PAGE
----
On Sunday 15 October Angela, with her husband Brian, will officially start Bidwells Cambridge Town and Gown race in memory of their ‘inspirational’ son Jonathan. Jonathan lived with Duchenne muscular dystrophy for nearly 30 years. A Cambridge university PhD student and award winning academic and supporter of the charity, appearing in the BBC’s Lifeline appeal, he wanted to be remembered for his ‘ability not his disability’.
A mother’s instinct
Call it a mother’s instinct but I knew something was wrong, even before Jonathan was born. As a child he was often clumsy, would fall over, couldn’t walk very far, or when he did it was with a waddle. We went back and forth from the GPs – they thought he was flat footed at first. We were referred to a paediatrician who diagnosed Jonathan with dyspraxia. After pushing for answers, as something didn’t sit right, it was finally confirmed Jonathan, aged seven, had Duchenne muscular dystrophy. It was a complete shock. We didn’t know anything about muscular dystrophy.
Living with muscular dystrophy
We discovered Muscular Dystrophy UK at the first consultant appointment. Their family support officer gave us accurate information about Duchenne – at that time the only information was in outdated medical textbooks in the library. There was no internet in those days! We then attended a support group, run by a local family whose son had Duchenne.
It was hard at first, we didn’t want to see people with the same condition. We didn’t want Jonathan to either – it was like looking into his future. For a long time, he didn’t know the name of his condition, only that he had poorly muscles although we continually drip-fed him information that was age appropriate.
When he was a teenager, he did his own research. He read about the diagnosis and the long-term prognosis. When diagnosed, we were told his life expectancy was only teenage years – he must’ve been 12 years old and reading that he was unlikely to live till he was 20. It was hard for him to take in.
Before Covid, and beyond
It was hard for Jonathan during the pandemic. In March 2020 when it hit, he returned home from university to shield as he was clinically extremely vulnerable. He continued his PhD at home but all he could think about was going back to Cambridge where he studied.
Sadly, though by Christmas 2021 he became ill. Jonathan was in hospital for several weeks. He had an infection that turned out to be Pseudomonas, a pneumonia-like infection that didn’t respond to antibiotics. His heart had also deteriorated .Every time they were on top of things, symptoms would come again, and his infection markers would increase. Unfortunately, after trying every antibiotic available it wasn’t treatable, and Jonathan sadly died on Friday 15 April 2022.
Losing a child with Duchenne
It was incredibly hard to lose Jonathan but with Duchenne you always expect it. He had been ill and hospitalised several times, but he was like a phoenix who always rose up from the ashes.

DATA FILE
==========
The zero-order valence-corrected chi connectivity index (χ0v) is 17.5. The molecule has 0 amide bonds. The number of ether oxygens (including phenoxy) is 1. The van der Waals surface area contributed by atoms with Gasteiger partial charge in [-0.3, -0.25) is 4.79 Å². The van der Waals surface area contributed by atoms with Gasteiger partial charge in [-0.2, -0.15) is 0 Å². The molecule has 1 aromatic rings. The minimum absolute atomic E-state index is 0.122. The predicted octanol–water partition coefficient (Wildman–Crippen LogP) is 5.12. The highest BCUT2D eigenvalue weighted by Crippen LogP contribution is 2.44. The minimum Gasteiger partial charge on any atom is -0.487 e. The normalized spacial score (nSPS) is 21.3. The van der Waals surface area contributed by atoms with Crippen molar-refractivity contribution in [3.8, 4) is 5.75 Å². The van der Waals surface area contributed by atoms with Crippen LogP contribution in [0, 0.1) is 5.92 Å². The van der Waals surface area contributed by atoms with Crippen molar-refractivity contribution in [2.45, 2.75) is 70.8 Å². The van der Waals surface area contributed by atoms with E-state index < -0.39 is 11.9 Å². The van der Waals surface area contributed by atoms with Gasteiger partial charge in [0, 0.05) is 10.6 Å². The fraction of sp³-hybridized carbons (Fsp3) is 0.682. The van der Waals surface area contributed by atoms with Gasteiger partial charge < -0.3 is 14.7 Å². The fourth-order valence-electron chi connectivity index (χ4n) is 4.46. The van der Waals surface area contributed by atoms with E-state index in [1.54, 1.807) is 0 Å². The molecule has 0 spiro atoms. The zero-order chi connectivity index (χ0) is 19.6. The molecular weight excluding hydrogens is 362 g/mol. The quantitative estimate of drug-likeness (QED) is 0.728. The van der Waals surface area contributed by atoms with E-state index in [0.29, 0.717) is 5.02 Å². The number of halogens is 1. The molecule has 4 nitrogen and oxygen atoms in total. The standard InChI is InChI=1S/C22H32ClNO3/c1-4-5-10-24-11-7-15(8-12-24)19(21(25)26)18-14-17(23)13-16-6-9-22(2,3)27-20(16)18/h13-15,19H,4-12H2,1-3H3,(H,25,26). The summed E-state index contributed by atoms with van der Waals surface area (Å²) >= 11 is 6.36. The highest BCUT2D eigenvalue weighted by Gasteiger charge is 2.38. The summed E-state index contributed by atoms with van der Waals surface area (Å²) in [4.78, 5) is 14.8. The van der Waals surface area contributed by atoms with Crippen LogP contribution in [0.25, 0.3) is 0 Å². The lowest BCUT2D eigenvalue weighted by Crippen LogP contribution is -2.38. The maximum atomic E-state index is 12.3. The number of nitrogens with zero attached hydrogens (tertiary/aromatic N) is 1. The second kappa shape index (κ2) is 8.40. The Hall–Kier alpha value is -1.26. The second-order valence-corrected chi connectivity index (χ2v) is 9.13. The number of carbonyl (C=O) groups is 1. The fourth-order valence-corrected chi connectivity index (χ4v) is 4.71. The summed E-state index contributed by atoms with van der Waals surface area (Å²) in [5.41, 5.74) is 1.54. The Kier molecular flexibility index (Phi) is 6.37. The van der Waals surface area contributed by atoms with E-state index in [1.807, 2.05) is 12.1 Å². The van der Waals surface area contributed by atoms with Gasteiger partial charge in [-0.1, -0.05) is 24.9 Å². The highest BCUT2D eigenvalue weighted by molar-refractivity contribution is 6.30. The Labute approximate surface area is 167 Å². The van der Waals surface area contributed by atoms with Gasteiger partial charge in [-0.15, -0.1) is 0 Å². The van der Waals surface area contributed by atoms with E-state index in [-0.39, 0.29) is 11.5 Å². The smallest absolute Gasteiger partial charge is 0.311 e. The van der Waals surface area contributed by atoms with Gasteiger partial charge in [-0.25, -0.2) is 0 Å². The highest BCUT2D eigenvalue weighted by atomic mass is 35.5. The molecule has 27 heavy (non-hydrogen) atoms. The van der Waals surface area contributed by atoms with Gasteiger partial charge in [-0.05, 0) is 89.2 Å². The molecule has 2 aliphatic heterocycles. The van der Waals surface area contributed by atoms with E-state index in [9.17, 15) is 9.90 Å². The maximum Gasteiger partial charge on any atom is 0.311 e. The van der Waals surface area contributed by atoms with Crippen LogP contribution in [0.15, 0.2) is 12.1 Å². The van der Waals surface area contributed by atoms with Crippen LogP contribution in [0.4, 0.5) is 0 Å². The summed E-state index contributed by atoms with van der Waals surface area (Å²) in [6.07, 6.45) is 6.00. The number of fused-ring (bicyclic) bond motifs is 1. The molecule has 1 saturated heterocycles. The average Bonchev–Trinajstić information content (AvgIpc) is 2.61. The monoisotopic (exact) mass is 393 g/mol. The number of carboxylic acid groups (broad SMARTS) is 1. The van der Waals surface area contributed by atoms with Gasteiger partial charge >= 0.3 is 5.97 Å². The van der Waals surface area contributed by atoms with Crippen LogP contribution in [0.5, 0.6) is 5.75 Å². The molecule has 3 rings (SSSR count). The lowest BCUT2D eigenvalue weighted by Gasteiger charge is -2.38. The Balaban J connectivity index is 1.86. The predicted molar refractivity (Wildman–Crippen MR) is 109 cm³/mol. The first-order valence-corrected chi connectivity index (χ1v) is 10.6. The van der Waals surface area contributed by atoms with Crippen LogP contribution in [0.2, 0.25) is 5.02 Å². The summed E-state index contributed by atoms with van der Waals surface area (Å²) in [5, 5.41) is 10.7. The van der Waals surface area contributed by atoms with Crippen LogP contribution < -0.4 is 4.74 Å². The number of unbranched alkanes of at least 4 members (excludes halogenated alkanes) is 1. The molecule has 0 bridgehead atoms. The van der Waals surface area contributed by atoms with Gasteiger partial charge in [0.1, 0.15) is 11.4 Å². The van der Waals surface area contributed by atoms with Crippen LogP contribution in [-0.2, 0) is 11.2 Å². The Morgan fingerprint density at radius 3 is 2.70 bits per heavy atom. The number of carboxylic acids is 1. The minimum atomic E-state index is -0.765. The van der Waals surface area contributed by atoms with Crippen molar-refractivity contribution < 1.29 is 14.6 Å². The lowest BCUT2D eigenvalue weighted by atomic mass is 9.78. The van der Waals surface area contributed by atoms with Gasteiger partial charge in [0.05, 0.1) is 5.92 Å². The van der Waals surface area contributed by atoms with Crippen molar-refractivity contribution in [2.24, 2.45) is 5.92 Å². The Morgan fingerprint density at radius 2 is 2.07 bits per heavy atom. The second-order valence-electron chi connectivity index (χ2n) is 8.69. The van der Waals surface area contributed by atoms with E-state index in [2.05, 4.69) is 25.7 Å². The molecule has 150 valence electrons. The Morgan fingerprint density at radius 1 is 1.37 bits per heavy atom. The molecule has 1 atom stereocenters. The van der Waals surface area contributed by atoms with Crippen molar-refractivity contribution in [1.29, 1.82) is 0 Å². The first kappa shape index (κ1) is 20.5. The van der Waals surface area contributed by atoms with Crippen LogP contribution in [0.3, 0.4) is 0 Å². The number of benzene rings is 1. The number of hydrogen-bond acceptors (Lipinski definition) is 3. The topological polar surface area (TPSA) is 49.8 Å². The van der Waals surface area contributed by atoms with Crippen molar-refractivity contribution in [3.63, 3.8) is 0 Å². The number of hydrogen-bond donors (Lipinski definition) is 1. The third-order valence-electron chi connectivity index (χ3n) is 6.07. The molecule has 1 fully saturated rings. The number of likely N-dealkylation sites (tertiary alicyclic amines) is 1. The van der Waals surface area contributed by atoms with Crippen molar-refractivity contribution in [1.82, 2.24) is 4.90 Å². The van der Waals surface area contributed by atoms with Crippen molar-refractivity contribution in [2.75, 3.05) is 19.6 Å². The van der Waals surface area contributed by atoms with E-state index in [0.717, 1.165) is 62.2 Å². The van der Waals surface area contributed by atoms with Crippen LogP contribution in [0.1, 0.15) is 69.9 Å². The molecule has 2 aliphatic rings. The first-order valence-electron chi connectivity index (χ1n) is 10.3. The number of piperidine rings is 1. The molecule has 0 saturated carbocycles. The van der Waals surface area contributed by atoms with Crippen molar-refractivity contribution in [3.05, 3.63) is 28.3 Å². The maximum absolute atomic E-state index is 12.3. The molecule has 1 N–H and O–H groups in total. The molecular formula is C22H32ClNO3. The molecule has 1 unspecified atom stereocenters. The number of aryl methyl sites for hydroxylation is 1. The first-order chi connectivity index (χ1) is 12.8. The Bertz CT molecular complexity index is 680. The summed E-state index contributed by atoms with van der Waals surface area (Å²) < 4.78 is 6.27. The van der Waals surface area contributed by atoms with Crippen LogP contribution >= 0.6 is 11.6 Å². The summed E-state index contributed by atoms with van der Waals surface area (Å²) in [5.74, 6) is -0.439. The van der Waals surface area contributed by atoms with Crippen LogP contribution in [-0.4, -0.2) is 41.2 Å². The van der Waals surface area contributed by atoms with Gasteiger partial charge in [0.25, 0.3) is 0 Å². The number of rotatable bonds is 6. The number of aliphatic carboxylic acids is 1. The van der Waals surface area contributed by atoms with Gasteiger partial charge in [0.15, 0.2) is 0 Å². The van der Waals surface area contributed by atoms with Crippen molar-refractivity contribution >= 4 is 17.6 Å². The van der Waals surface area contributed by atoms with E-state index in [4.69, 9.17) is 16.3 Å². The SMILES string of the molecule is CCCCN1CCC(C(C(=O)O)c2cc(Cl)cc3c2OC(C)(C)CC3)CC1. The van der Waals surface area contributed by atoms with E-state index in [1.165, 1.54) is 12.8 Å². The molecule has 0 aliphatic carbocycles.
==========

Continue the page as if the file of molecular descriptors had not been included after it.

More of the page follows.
When you have a child diagnosed with Duchenne, you grieve from that point onwards. Every day you are fearful of things going wrong and every birthday is a reminder of how the timer is ticking down towards an inevitable death at a young age. As Jonathan got older, we began to dread hospital check-ups as they only ever showed further decline. We did our best to reassure Jonathan and to keep both him, and us, positive.
Jonathan did well to reach the age of 35. He’d a slower progression then some people with Duchenne.
But by the time he died Jonathan was severely disabled. He couldn’t move a muscle unaided-he couldn’t breathe without a ventilator, couldn’t swallow or cough and speaking was hard due to the ventilator.
From one mother to another
We focused on all the things Jonathan achieved – which was against the odds of what you’d expect from someone as physically disabled as he was. Don’t assume your child is not going to have a good life just because you received that diagnosis. It’s important to remember to try to live the life that your child actually has, not grieve the one they don’t! As a friend once told us ‘It’s not the years in your life that count, it’s the life in your years”.
See ability and not disability
We always encouraged Jonathan to look to what he could achieve and not back at what he’d lost. Jonathan’s life mantra was for people to see his ‘ability’ and not his’ disability’ – as there was more to him than this.
He wanted to prove that a disabled person could do all things, rather than dwell on their disability. He was weeks aways from submitting his PhD but as he couldn’t do his VIVA ( face-to-face exam) they weren’t able to award it, but it did get published. His next dream was to become a supervisor and then a Junior Fellow at Cambridge.
An honour to open Bidwells Cambridge Town and Gown
Officially starting the race in Jonathan’s name, is just perfect. It links his love for Cambridge, as he was a Gown through and through, along with highlighting a cause he lived with for years. Jonathan would watch the event, so he’d be thrilled to know that it’s being started in his memory.
Good luck to everyone giving up their Sunday to raise money for a condition, that our son had, we’re grateful for your support and every 10k makes a difference.
Thanks to everyone participating on Sunday 15 October. If Angela’s story has inspired you to go the distance, sign up today to Bidwells Cambridge Town and Gown.